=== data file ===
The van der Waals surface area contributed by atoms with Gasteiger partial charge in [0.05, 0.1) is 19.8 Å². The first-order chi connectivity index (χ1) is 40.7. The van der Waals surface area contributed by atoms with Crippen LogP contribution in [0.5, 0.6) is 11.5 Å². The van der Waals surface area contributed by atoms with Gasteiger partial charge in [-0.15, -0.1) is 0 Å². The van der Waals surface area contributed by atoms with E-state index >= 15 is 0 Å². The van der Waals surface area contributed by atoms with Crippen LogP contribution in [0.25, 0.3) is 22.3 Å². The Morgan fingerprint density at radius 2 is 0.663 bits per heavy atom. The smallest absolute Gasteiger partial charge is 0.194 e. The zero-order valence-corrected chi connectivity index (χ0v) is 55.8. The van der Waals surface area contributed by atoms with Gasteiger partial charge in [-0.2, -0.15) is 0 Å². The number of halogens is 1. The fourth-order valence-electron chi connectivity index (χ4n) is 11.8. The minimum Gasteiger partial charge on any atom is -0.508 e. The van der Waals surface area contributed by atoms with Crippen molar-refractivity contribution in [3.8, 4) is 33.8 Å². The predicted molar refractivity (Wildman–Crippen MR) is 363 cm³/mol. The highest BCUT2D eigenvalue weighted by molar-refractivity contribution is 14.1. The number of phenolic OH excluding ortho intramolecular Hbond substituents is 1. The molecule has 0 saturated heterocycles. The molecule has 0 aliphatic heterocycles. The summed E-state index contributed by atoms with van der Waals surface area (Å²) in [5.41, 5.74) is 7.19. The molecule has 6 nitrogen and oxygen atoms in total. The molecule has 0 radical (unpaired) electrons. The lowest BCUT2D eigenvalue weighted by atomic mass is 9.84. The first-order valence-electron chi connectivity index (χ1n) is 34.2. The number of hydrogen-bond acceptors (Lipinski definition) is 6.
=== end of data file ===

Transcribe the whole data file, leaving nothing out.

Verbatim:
The van der Waals surface area contributed by atoms with Gasteiger partial charge in [0.05, 0.1) is 19.8 Å². The first-order chi connectivity index (χ1) is 40.7. The van der Waals surface area contributed by atoms with Crippen LogP contribution in [0.5, 0.6) is 11.5 Å². The van der Waals surface area contributed by atoms with Gasteiger partial charge in [-0.15, -0.1) is 0 Å². The van der Waals surface area contributed by atoms with E-state index >= 15 is 0 Å². The van der Waals surface area contributed by atoms with Crippen LogP contribution in [0.25, 0.3) is 22.3 Å². The Morgan fingerprint density at radius 2 is 0.663 bits per heavy atom. The smallest absolute Gasteiger partial charge is 0.194 e. The zero-order valence-corrected chi connectivity index (χ0v) is 55.8. The van der Waals surface area contributed by atoms with Gasteiger partial charge in [-0.2, -0.15) is 0 Å². The number of halogens is 1. The fourth-order valence-electron chi connectivity index (χ4n) is 11.8. The minimum Gasteiger partial charge on any atom is -0.508 e. The van der Waals surface area contributed by atoms with Crippen molar-refractivity contribution in [3.8, 4) is 33.8 Å². The predicted molar refractivity (Wildman–Crippen MR) is 363 cm³/mol. The highest BCUT2D eigenvalue weighted by molar-refractivity contribution is 14.1. The number of phenolic OH excluding ortho intramolecular Hbond substituents is 1. The molecule has 0 saturated heterocycles. The molecule has 0 aliphatic heterocycles. The summed E-state index contributed by atoms with van der Waals surface area (Å²) in [5.41, 5.74) is 7.19. The molecule has 6 nitrogen and oxygen atoms in total. The molecule has 0 radical (unpaired) electrons. The lowest BCUT2D eigenvalue weighted by atomic mass is 9.84. The first-order valence-electron chi connectivity index (χ1n) is 34.2. The number of hydrogen-bond acceptors (Lipinski definition) is 6.